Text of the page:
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Patient Information - First Visit
First Visit   |   Healing Process   |   Asian Medicine Modalities - Treatment Types  

                  "The good physician treats the disease;
                                    the great physician treats the patient who has the disease"
                                                                            - William Osler

Activities Before and After an Acupuncture Session

Because acupuncture mobilizes the body’s different kinds of energy (Qi), it is advisable to have a healthy, but not a heavy meal, a couple hours prior to each treatment.  Acupuncture received on an empty stomach may, in some patients who are new to acupuncture, produce a slight lightheadedness or mild nausea for a few hours.  After an acupuncture treatment, it is best to wait a few hours before eating a meal that is moderately light.  And, to prolong the calming and therapeutic effects afterwards, the best activity to engage in is simply to relax, if possible.



Consultation and First Visit
Our consultations are comprehensive and detailed.  Depending upon the nature and complexity of the patient’s condition(s), 90 minutes or in some cases 2 hours may be spent with the patient.  The consultation may be completed at the first session or divided between two sessions, or more. 
During the consultation a detailed health history is taken and a physical exam is performed. A comprehensive range of questions will be asked covering the areas of the patient's mind, body and spirit, in addition to symptom-related experiences concerning his/her chief complaints. This is an important time for us to get to know the patient and his/her health concerns, as well as allow the patient to ask questions and address any concerns. It is this initial consultation which establishes the baseline by which a diagnosis is made, a treatment plan is developed, and progress is measured.

Depending on the conditions to be treated, the physical exam may consist of palpating the regions affected such as the head, neck, abdomen, back, limbs, and joints. Functional testing may be employed to check for range of motion and/or movement deficits. Certain diagnostics measurements may be taken such as weight, blood pressure, oral temperature and respiration. In all cases and for each visit, the tongue will be examined and the pulse palpated for their conditions and diagnostics information.

Upon completing the consultation, an Asian medical diagnosis is made and the treatment plan discussed with the patient. If the patient is on prescription medications or undergoing other forms of medical therapy, their effects, side effects and any possible drug-herb or therapy-herb interactions are researched and evaluated prior to prescribing medicinal herbs.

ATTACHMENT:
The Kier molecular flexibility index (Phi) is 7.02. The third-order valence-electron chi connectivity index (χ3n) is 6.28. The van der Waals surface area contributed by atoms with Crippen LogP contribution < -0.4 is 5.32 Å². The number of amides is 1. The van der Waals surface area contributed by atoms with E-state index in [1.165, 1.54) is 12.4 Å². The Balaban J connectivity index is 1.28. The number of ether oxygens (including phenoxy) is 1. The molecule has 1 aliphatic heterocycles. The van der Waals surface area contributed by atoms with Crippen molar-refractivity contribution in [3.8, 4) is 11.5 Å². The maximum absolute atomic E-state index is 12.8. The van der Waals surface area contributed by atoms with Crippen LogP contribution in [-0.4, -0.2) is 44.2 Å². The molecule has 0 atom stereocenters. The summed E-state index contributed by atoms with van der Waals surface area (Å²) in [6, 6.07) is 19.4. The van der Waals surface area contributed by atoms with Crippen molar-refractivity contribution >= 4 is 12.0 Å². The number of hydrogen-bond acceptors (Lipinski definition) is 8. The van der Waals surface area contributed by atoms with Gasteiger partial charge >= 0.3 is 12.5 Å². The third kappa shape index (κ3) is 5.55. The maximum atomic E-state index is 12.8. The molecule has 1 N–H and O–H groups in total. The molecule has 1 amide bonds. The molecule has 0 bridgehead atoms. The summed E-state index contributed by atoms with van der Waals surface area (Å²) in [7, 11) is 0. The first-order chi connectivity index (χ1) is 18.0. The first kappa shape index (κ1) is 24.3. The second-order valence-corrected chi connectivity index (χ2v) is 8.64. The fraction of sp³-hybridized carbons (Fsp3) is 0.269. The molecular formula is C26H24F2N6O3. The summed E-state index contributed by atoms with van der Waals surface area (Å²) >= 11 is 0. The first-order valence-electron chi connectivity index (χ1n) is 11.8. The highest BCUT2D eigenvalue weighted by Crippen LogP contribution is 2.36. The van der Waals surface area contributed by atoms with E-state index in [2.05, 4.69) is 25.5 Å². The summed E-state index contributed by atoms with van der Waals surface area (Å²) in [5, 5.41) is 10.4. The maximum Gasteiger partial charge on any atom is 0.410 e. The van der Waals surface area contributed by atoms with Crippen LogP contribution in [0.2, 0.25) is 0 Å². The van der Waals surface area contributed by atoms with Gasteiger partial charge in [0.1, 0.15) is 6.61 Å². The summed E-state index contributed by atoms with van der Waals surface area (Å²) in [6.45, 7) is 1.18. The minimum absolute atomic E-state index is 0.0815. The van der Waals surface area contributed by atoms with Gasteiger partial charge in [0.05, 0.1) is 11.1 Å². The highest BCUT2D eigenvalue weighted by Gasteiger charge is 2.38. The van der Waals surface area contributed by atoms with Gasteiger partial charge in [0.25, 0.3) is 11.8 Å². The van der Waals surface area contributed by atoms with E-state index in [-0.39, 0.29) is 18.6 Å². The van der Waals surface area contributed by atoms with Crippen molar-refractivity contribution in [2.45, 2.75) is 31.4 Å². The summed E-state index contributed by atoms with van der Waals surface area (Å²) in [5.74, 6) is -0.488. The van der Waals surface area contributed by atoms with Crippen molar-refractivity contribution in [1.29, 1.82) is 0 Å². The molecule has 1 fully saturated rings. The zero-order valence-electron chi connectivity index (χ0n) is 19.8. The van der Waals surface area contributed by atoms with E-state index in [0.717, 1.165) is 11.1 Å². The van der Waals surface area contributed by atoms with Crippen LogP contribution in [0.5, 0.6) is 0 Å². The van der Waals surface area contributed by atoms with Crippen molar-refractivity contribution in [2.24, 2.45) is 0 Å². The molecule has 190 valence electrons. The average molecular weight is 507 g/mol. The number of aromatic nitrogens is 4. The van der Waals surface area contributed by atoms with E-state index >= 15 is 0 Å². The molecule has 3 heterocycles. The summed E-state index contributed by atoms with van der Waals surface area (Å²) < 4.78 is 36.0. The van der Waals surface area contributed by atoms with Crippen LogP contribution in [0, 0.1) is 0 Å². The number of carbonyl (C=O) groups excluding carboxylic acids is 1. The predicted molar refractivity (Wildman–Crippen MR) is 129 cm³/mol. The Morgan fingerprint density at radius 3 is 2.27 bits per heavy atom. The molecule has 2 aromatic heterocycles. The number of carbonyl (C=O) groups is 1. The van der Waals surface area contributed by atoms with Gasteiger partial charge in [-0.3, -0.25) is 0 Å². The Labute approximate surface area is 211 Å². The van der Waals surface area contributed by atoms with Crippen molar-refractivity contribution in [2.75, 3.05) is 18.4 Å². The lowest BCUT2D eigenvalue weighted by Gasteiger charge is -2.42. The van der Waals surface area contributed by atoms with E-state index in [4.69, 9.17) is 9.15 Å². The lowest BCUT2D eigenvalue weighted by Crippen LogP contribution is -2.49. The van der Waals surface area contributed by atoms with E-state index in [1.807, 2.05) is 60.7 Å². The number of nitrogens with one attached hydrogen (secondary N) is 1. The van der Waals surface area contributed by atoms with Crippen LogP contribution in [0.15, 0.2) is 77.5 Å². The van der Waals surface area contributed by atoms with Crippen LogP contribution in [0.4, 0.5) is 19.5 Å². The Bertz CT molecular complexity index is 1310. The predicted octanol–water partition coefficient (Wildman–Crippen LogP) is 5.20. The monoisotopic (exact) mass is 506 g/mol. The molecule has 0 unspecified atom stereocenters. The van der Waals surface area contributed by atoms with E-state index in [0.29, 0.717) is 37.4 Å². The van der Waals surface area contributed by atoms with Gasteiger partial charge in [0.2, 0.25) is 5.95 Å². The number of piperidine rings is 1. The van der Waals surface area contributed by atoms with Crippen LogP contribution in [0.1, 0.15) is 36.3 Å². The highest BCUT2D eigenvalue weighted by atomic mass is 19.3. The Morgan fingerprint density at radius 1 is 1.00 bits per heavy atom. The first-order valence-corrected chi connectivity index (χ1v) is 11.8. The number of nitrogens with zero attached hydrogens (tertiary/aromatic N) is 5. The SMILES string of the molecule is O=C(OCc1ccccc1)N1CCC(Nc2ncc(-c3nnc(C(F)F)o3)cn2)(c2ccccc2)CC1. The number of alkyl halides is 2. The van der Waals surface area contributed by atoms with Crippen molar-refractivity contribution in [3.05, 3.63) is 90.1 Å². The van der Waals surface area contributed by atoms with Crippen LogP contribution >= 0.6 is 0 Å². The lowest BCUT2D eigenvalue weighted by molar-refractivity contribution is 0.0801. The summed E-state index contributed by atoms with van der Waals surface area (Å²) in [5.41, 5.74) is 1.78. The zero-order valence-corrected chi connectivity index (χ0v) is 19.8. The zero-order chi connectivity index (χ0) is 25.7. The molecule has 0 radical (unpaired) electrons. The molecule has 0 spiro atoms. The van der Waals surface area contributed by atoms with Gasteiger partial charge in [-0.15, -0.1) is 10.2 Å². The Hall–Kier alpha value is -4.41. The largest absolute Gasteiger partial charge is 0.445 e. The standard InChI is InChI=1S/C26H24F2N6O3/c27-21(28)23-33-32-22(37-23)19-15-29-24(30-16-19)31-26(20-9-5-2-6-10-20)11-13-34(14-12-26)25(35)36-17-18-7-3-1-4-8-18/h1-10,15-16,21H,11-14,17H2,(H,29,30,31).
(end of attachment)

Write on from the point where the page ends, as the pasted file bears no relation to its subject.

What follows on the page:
For patients who are taking supplements and/or medications, it will be helpful to bring either the entire bottle/package or an itemized list of each item and the daily dosages taken.  

Acupuncture Needle Retention

Acupuncture needles are generally retained for 20-40 minutes after insertion of the last needle.  However, certain conditions may require either shorter or longer retention.  For children, needle retention is generally about 10 to 15 minutes.  This retention period is an important time for the body’s innate healing mechanisms to be activated and distributed.  It is also an important time for the patient to relax and quiet his/her mind to allow the healing activities of the needling to occur unimpeded.


Follow-up Sessions

Follow-up sessions generally are scheduled for 60 minutes.  For certain conditions and disorders, up to 90 minutes may be necessary

Frequency of follow-up sessions depend on numerous factors specific to each individual.  Please see the paragraph entitled Frequency of Treatments and Duration of Care further down on this page.



Treatment Plan

Treatment strategy depends on factors such as the condition being treated, progression of the disease, intensity of the symptoms, the patient's constitution, age, pharmaceutical drugs being taken, and more. Generally, the following strategy types may be employed:
  • Treat the symptoms (Manifestations) first and then address the underlying causes (Root) later. This approach is taken when the symptoms are severe and/or the condition is acute.
  • Treat both the Manifestation and Root simultaneously. This approach is taken when the symptoms are less severe and the underlying causes are chronic and conducive to concurrent treatment.